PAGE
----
Bullying at schools is an important issue, but the real worry is how adults continue to support policies that adversely impact their kids.
On Feb. 13, B.C. Premier Christy Clark announced that her government will roll out a new comprehensive policy to deal with bullying in schools.Dealing with schoolyard bullying is important, but focusing only on child bullies and ignoring the adult ones is misguided and, unfortunately, nothing new. What we really need is a comprehensive policy that includes consequences for the policy choices that adults make that negatively affect children.
According to Dr. Dan Olweus, an expert on bullying, “a person is bullied when he or she is exposed, repeatedly and over time, to negative actions on the part of one or more other persons, and he or she has difficulty defending himself or herself.”
Using this definition, there are a number of things that would qualify as bullying that aren’t typically considered as such. We know that poverty, for example, negatively affects children for their entire lives, and is certainly difficult for a child to defend against.
In a recent op-ed for the Vancouver Sun, Finance Minister Kevin Falcon stated, in celebratory rhetoric, that B.C. has one of the lowest corporate tax rates in the country. He did not mention that B.C. also has the highest child-poverty rate in the country. If he had discussed statistics on child poverty rather than tax cuts for the rich, he would have had a tough time spinning children and families as a government priority.
Policymakers with a bullying problem are not isolated to B.C. In 1989, the federal government resolved to end child poverty in Canada by 2000. Today, according to the Organisation for Economic Co-operation and Development and the Conference Board of Canada, our society is more, rather than less, inequitable. We have more kids living in poverty today than we did when the goal was originally set. The federal government has been provided with ample research that shows the economic and human costs of poverty: The problem is not a lack of knowledge. Rather, the issue is that the government continues to make policy choices that bully children. In the last few years, it has chosen to ignore a House of Commons committee report on poverty, as well as a Senate subcommittee anti-poverty plan. Instead, the government has changed the poverty line to improve its numbers: While a family of four living in Vancouver with less than $12,329 for housing (the most expensive market in Canada) used to be considered poor, that same family is now only counted as poor if it has less than $7,455 for housing.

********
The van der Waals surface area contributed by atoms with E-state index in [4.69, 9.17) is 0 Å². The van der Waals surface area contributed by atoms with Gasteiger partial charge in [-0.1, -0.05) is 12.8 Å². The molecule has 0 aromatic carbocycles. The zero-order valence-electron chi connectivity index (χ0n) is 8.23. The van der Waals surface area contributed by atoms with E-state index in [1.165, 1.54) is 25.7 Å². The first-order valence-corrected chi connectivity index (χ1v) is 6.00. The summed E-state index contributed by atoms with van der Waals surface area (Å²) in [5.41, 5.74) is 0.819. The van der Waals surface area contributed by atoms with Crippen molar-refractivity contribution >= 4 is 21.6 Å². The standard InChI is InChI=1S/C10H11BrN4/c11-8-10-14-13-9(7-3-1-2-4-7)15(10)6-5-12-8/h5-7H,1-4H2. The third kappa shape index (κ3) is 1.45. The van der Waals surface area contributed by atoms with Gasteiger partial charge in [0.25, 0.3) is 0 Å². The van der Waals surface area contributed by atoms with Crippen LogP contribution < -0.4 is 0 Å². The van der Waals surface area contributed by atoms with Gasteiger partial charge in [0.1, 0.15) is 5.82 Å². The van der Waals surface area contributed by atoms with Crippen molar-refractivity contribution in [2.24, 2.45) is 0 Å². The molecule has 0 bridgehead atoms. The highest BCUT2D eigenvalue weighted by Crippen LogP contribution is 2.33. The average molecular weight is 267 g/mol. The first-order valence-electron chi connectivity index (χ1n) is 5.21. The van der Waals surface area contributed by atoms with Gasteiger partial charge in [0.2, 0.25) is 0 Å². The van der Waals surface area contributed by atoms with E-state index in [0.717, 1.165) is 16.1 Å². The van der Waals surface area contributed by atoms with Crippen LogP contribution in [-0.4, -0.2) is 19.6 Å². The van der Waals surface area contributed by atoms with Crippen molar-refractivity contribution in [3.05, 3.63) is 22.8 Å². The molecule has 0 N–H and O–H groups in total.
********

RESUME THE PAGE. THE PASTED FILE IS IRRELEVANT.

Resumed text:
Sadly, there are other examples of adult bullying. The federal government is pushing forward with Bill C-4, which means refugee claimants that an immigration official suspects of a crime could end up being detained for a year without anyone even reviewing their case. These detainees – not charged or convicted – will include children. Other countries that have detained refugees have seen results of suicide, self-harm, and further trauma for children. Canada is a signatory to the UN Convention on the Rights of the Child, which states that adults must do what is in the “best interests of the child.” It is hard to imagine how separating children from their families, detaining them, and deporting them is in their best interests.
The most long-standing example of policy bullying is towards aboriginal children and their communities. Gross inequities caused by policy choices have been repeatedly documented by Canada’s auditor general and other offices and organizations too numerous to name in this piece. Earlier this month, the Federal Court of Appeal heard arguments from the Assembly of First Nations, Amnesty International, and the Canadian Human Rights Commission, among others. All argued that aboriginal children on reserves have the right to services that are equitable to those that non-aboriginal children receive. And again, the federal government spent taxpayer dollars on lawyers and took up court time to argue to oppose the rights of Aboriginal Peoples. We will have to wait and see what the court decides, and whether the government reacts as adults rather than overgrown bullies.
In each of these cases, children are disadvantaged by choices that adults have made. Adults with the power to decrease child poverty rather than spend millions on PR campaigns that use images of children to create the illusion that life is getting better for all Canadians. Adults with the power to fight for, rather than against, the rights of young refugee claimants. Adults with the power to live up to commitments to aboriginal children rather than fighting against them.
What would the world look like if we thought about how we should respond to adult policymakers who bully children, and to the bystanders who let it happen? Childhoods don’t run on election cycles. Children require government to commit to them as people. They also require all adults to become democratic actors who demand policies that don’t bully children.
Photo courtesy of Flickr.